Vision Critical has released a study of drivers in the U.S., Canada and Great Britain, examining their in-car audio habits. While terrestrial radio still dominates listening in the car, digital music options continue to gain in popularity. In the U.S., 85 percent of those surveyed listened to the radio in the previous week, along with 78 percent in Great Britain and 90 percent in Canada.
CD and cassette players were the second most popular option, with 49 percent of those surveyed in the U.S. listening in their car in the previous week, along with 62 percent in Great Britain and 49 percent in Canada as well. Smartphones, iPods and other MP3 players were all together in one category, as 23 percent in the U.S. listened in the previous week, along with 26 percent in Great Britain and 25 percent in Canada.
Sirius XM Satellite Radio was listened to by 16 percent in the States and 15 percent in Canada (it is unavailable in Britain, of course). The last category of "streamed audio programs or podcasts on their smartphones through their vehicle's stereo system" was listened to by nine percent of U.S. respondents, seven percent in Great Britain and just two percent in Canada.
When asked to gauge their interest in in-car audio systems featuring online music and streaming radio services, 20 percent of U.S. respondents were "very interested," while 38 percent were "somewhat interested." Vision Critical notes that:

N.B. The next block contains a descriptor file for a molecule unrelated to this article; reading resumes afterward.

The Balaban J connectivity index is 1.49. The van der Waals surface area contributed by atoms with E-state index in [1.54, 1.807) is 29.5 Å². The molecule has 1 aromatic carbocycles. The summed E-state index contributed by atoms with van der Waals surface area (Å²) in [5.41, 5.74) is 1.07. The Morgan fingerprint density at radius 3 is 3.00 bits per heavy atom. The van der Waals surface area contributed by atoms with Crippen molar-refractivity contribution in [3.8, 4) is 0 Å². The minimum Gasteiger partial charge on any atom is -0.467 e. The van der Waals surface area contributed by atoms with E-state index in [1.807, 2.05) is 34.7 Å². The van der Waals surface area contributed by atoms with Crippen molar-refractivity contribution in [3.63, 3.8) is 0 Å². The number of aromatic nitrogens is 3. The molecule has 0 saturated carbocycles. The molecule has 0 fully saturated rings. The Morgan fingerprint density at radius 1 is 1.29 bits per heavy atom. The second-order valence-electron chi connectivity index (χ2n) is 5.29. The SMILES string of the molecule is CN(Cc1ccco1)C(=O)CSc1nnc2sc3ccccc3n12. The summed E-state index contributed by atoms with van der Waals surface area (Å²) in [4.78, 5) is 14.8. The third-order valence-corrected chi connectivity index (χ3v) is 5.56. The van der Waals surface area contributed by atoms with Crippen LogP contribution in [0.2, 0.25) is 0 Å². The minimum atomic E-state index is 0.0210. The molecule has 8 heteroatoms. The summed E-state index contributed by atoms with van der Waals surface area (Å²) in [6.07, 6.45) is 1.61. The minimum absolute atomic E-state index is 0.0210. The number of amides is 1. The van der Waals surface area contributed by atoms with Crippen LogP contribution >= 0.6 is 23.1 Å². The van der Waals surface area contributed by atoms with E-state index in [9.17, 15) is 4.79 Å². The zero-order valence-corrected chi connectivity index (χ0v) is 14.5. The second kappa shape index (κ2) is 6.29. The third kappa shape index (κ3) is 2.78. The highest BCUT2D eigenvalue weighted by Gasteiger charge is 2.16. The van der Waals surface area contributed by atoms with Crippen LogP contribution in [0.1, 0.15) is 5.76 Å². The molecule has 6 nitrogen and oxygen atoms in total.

- Online music streaming services such as Pandora and Spotify appear to be driving interest in online in-car audio. Interest in online in-car audio is highest in the U.S. (where people have access to Pandora) and Britain (where Spotify is available).
- Younger, male-skewing radio formats are likely to feel the first blast of any impact. Men and younger respondents show the greatest interest in hooking up in-car audio alternatives.
- We should be careful to assume that increased use of in-car audio alternatives will displace listening to terrestrial or satellite radio. Even considering the prospect of online audio services in the car, these new alternatives may simply replace the use of other forms of music such as CDs, much like CDs replaced cassettes and 8-tracks.
- Online in-car access provides opportunities for radio stations that embrace interactive and mobile platforms. Given the options that are becoming available, listeners will be expecting more from their radio station than a linear broadcast.